If you have been following our blog the last couple of weeks, you know that we conducted a wetlab at a happy hour. We had volunteers participate in a typical happy hour and then asked them to take PBT’s and roadside tests.
Participant 2 is a 25 year old male. He is 6’1″ and weighs 220 lbs. During the day, before the happy hour, he ate a hot dog, a small portion of casserole and a cup of orange juice. He indicated he drinks some alcohol daily. In an average sitting he has 3-5 drinks.
Before eating or drinking anything at the happy hour, Participant 2 did roadside tests. He “passed” all of the tests. Remember, the officer will look for “clues” when you perform the tests. The number of clues the officer observes determines whether you pass or fail these tests. In Participant 1’s case, he showed no clues on any of the three roadside tests. Once he started drinking and eating, we had him do PBT’s and perform another set of roadside tests at various intervals of time.
At 30 minutes, his PBT result was a .139 after he had drank two rum and coke and ate some food. At 60 minutes, after drinking an additional rum and coke, he performed roadside tests again. This time, he “failed” the tests. He showed 2 out of 6 clues on the horizontal gaze nystagmus test, 1 out of 8 clues on the walk and turn test and 2 out of 4 clues on the one leg stand test. Before getting the results, we asked him whether he thought he would be safe to drive and he thought he was safe to drive. For many participants this was the case. Fortunately for our participants, by volunteering they were prohibited from driving after the happy hour regardless of their performance on the tests.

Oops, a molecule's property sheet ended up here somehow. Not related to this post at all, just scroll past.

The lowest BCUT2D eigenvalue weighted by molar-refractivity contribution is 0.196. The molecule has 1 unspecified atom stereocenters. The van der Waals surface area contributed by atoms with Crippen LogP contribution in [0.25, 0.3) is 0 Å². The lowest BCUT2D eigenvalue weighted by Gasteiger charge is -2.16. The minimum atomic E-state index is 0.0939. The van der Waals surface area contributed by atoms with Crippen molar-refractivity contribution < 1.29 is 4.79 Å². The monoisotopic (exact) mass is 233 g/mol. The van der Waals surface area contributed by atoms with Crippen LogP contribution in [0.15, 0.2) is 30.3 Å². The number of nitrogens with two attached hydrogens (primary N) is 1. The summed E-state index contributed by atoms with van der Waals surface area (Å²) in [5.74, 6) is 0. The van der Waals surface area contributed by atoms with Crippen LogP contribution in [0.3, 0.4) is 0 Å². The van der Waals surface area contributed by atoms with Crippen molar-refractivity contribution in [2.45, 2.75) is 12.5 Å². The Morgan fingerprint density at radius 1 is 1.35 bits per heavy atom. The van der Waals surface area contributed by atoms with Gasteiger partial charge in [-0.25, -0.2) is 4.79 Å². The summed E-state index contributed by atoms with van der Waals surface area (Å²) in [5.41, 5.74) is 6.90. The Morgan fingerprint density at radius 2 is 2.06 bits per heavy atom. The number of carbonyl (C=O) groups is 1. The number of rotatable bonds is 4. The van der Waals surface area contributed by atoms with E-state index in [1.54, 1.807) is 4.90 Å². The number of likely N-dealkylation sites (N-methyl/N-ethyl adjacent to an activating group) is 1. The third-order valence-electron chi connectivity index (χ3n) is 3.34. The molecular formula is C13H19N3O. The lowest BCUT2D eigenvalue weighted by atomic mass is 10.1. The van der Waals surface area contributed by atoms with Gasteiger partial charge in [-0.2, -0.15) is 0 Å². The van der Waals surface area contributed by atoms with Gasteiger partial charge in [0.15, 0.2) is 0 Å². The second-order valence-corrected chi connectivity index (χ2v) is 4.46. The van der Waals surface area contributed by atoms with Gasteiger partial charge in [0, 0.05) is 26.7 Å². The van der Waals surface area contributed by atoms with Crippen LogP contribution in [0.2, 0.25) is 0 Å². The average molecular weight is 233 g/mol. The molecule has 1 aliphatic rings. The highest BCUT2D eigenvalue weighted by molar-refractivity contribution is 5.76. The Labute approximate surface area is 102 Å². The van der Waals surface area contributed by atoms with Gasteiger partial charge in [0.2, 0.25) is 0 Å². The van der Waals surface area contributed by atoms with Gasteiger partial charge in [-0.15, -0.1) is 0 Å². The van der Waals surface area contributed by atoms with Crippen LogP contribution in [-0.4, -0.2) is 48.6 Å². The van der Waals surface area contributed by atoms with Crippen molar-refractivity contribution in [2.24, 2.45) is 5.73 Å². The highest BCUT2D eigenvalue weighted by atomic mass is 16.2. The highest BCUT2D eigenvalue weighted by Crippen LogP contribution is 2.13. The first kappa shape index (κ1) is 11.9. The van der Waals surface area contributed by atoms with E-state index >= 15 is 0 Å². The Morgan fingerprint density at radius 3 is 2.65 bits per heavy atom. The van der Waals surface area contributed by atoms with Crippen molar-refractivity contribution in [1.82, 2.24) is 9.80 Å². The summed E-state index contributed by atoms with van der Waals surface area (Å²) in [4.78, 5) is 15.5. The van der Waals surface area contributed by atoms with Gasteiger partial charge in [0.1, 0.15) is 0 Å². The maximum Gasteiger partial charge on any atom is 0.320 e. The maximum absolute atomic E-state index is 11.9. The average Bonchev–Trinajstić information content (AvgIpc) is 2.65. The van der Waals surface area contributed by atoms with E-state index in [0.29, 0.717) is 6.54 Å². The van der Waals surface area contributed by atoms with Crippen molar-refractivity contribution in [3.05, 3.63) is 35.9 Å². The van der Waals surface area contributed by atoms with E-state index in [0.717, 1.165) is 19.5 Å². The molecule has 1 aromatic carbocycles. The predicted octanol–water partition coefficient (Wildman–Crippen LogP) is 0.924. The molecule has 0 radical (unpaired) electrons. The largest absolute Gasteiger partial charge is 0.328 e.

Happy hour drinkers are not generally lucky enough to have another person monitoring their alcohol and food consumption and almost certainly are not fortunate enough to have a PBT to test themselves before they make the decision to drive home. Had Participant 2 driven home after the 60 minute mark and been investigated for a DUI, our “officer” would have arrested him for DUI.